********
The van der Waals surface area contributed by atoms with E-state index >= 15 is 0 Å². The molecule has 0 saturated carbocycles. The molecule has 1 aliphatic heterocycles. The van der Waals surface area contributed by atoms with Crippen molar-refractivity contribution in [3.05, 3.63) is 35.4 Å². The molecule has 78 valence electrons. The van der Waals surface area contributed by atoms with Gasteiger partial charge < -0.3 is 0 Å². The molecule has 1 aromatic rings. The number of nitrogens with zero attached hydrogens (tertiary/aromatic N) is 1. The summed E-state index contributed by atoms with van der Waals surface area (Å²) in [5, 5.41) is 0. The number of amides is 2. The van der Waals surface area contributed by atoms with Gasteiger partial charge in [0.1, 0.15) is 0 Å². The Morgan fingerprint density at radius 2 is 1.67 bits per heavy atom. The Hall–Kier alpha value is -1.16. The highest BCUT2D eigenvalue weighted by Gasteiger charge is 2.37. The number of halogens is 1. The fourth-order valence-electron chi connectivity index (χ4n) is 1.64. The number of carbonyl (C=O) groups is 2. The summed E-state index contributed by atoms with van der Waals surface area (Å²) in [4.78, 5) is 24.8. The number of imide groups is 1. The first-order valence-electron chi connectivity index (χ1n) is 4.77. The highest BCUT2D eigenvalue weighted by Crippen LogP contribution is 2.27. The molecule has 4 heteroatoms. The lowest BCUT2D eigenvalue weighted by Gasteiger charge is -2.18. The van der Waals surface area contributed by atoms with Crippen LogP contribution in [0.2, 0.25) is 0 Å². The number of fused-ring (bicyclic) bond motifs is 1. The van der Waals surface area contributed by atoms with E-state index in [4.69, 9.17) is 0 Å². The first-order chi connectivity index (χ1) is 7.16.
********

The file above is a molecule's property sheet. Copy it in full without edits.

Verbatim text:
The van der Waals surface area contributed by atoms with E-state index >= 15 is 0 Å². The molecule has 0 saturated carbocycles. The molecule has 1 aliphatic heterocycles. The van der Waals surface area contributed by atoms with Crippen molar-refractivity contribution in [3.05, 3.63) is 35.4 Å². The molecule has 78 valence electrons. The van der Waals surface area contributed by atoms with Gasteiger partial charge < -0.3 is 0 Å². The molecule has 1 aromatic rings. The number of nitrogens with zero attached hydrogens (tertiary/aromatic N) is 1. The summed E-state index contributed by atoms with van der Waals surface area (Å²) in [5, 5.41) is 0. The number of amides is 2. The van der Waals surface area contributed by atoms with Gasteiger partial charge in [0.1, 0.15) is 0 Å². The Morgan fingerprint density at radius 2 is 1.67 bits per heavy atom. The Hall–Kier alpha value is -1.16. The highest BCUT2D eigenvalue weighted by Gasteiger charge is 2.37. The number of halogens is 1. The fourth-order valence-electron chi connectivity index (χ4n) is 1.64. The number of carbonyl (C=O) groups is 2. The summed E-state index contributed by atoms with van der Waals surface area (Å²) in [4.78, 5) is 24.8. The number of imide groups is 1. The first-order valence-electron chi connectivity index (χ1n) is 4.77. The highest BCUT2D eigenvalue weighted by Crippen LogP contribution is 2.27. The molecule has 4 heteroatoms. The lowest BCUT2D eigenvalue weighted by Gasteiger charge is -2.18. The van der Waals surface area contributed by atoms with Crippen LogP contribution in [0.2, 0.25) is 0 Å². The number of fused-ring (bicyclic) bond motifs is 1. The van der Waals surface area contributed by atoms with E-state index in [4.69, 9.17) is 0 Å². The first-order chi connectivity index (χ1) is 7.16.